International Museum Day 2017

In 2017, the theme of International Museum Day is  “Museums and contested histories: Saying the unspeakable in museums”.  In this day and age, It is a rather pertinent topic and here is how ICOM explain why museums are important institutions in our tumultuous world.

History is a vital tool for defining a given people’s identity, and each of us defines ourselves through important and fundamental historic events. Contested histories are unfortunately not isolated traumatic events. These histories, which are often little known or misunderstood, resonate universally, as they concern and affect us all.

Museum collections offer reflections of memories and representations of history. This day will therefore provide an opportunity to show how museums display and depict traumatic memories to encourage visitors to think beyond their own individual experiences. 

By focusing on the role of museums as hubs for promoting peaceful relationships between people, this theme highlights how the acceptance of a contested history is the first step in envisioning a shared future under the banner of reconciliation.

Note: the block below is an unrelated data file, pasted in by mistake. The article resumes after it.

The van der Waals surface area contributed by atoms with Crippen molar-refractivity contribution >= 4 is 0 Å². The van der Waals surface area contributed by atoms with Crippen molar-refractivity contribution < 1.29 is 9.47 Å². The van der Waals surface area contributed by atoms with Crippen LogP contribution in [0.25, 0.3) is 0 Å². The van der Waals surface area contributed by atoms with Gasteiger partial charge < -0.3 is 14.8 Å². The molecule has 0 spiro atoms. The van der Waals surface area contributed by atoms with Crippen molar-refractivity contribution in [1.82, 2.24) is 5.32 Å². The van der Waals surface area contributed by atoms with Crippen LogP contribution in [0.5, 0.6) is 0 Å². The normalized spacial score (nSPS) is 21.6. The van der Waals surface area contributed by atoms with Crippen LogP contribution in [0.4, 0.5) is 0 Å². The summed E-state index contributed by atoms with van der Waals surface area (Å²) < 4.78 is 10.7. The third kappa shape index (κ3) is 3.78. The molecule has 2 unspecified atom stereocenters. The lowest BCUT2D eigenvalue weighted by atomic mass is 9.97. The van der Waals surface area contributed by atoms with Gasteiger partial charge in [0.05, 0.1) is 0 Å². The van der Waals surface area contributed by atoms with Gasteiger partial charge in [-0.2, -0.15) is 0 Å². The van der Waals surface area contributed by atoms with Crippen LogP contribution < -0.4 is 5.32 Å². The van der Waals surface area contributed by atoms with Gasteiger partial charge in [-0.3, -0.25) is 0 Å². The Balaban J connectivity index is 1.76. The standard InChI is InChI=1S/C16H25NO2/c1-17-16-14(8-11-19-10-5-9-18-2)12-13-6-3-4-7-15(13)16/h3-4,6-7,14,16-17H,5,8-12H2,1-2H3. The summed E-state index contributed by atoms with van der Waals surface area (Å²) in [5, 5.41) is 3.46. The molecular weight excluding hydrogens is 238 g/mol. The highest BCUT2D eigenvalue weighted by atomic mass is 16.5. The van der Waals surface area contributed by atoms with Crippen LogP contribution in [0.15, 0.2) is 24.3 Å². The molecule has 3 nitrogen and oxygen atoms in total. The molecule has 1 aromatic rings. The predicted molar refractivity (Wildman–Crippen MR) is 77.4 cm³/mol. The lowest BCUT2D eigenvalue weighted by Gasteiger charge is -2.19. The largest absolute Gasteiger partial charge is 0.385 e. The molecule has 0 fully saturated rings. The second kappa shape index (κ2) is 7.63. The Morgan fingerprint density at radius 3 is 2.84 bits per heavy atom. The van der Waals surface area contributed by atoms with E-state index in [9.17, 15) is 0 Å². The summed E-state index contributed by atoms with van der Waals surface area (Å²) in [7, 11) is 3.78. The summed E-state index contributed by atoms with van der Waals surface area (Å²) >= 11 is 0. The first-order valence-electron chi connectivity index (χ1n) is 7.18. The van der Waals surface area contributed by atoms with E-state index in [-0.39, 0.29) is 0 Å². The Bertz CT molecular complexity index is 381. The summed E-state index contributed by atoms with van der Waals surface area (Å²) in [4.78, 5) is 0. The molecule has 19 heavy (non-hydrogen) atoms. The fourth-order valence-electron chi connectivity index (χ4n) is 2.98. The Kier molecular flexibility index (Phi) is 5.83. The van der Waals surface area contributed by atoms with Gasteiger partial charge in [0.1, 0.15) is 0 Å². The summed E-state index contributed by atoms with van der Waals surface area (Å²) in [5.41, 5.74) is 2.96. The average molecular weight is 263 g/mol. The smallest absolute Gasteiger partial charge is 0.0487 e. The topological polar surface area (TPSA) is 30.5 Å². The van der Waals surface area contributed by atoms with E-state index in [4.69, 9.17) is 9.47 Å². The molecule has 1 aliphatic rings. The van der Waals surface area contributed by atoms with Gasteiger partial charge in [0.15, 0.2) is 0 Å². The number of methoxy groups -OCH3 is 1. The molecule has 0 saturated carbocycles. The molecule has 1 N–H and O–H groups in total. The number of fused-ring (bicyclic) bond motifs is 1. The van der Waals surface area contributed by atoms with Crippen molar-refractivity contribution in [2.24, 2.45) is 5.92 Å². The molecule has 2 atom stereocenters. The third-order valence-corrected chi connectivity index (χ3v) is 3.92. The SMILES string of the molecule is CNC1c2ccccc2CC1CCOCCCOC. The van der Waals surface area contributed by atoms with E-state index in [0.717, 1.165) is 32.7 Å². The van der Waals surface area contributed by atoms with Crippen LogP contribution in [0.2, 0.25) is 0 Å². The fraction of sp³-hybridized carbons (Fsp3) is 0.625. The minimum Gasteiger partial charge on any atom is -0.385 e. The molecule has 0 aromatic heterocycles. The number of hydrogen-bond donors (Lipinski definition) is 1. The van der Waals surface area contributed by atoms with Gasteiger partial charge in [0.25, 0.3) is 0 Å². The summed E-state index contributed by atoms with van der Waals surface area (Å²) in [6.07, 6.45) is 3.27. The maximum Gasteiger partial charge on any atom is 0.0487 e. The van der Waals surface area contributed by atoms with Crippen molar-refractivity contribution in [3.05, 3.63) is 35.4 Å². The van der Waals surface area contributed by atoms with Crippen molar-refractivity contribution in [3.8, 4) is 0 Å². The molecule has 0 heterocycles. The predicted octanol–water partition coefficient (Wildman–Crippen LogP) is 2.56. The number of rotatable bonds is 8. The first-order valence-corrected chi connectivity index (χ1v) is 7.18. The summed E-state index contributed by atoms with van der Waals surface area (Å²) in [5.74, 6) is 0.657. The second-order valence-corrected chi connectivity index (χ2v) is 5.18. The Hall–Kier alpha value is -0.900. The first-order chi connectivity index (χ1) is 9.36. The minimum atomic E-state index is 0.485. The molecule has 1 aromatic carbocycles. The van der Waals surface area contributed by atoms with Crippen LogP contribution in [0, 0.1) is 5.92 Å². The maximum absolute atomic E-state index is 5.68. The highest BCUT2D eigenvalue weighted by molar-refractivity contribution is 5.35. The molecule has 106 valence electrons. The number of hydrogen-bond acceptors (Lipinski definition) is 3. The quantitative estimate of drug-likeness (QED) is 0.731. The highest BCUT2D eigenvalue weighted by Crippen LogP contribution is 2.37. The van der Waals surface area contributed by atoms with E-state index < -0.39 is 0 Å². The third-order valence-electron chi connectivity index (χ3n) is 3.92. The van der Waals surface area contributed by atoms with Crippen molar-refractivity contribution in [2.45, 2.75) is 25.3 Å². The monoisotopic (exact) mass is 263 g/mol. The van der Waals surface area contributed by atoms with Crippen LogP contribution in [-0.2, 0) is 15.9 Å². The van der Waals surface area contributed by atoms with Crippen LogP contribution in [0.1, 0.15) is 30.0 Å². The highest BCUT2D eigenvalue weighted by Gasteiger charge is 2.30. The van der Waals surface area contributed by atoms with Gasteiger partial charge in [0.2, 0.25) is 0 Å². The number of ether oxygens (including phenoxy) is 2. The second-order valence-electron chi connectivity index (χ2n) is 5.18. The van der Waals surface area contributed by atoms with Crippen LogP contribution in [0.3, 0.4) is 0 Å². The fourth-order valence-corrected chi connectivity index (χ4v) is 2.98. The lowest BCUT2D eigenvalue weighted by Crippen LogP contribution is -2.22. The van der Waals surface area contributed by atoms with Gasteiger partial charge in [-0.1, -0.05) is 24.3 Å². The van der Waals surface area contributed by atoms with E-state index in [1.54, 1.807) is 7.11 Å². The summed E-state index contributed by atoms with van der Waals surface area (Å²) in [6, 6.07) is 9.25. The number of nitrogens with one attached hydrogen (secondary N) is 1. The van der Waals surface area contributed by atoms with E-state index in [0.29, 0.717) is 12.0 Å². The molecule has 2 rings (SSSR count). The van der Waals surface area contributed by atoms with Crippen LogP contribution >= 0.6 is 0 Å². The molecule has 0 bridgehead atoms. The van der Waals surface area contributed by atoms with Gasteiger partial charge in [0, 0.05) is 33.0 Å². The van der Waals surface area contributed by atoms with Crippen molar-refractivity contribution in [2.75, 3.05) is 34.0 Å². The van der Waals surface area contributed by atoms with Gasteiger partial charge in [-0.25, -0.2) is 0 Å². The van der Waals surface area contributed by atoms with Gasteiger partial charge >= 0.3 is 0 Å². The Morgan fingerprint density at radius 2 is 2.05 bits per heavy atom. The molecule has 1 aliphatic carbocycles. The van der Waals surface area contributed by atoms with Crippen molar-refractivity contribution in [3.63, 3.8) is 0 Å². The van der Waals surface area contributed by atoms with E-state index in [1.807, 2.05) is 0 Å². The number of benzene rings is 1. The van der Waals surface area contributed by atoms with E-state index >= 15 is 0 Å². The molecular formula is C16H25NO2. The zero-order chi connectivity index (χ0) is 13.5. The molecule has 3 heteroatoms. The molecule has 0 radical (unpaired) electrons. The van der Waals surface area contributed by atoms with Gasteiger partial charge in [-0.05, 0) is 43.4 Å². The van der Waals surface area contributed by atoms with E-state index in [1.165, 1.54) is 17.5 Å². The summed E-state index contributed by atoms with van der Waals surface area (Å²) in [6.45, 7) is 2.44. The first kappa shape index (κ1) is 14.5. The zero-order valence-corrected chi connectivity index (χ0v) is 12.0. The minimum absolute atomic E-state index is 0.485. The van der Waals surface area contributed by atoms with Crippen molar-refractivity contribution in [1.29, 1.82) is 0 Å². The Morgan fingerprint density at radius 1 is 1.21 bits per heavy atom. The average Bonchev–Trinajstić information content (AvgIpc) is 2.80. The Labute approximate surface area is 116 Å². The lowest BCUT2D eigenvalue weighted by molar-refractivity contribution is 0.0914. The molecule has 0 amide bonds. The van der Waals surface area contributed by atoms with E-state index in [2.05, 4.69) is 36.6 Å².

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A little ray of sunshine

A really weird package came for me in the mail a few days ago. It was from the marble guy with whom I’m working on the Museum’s marble sculptures.  A gilded and pointy thing made out of wood. With it a simple note that said: Can you guess what this is?

Huh?!?!

As I walked back to my desk, it hit me like a bolt of lightning! It was a little ray of sunshine!  Our statue of the Celestial god (possibly Helios, the Greek god of the sun) wears a headdress that has little holes in it.  These may have held gilded metal rays to create a radiant crown (a bit like the Statue of Liberty).  My colleague had send me the mock-up of a ray to insert in the headdress to determine the correct proportions. Once that is figured out, a set of twelve rays will be made to recreate the golden crown for a photo.

Our verdict: the ray needs to be thinner and shorter.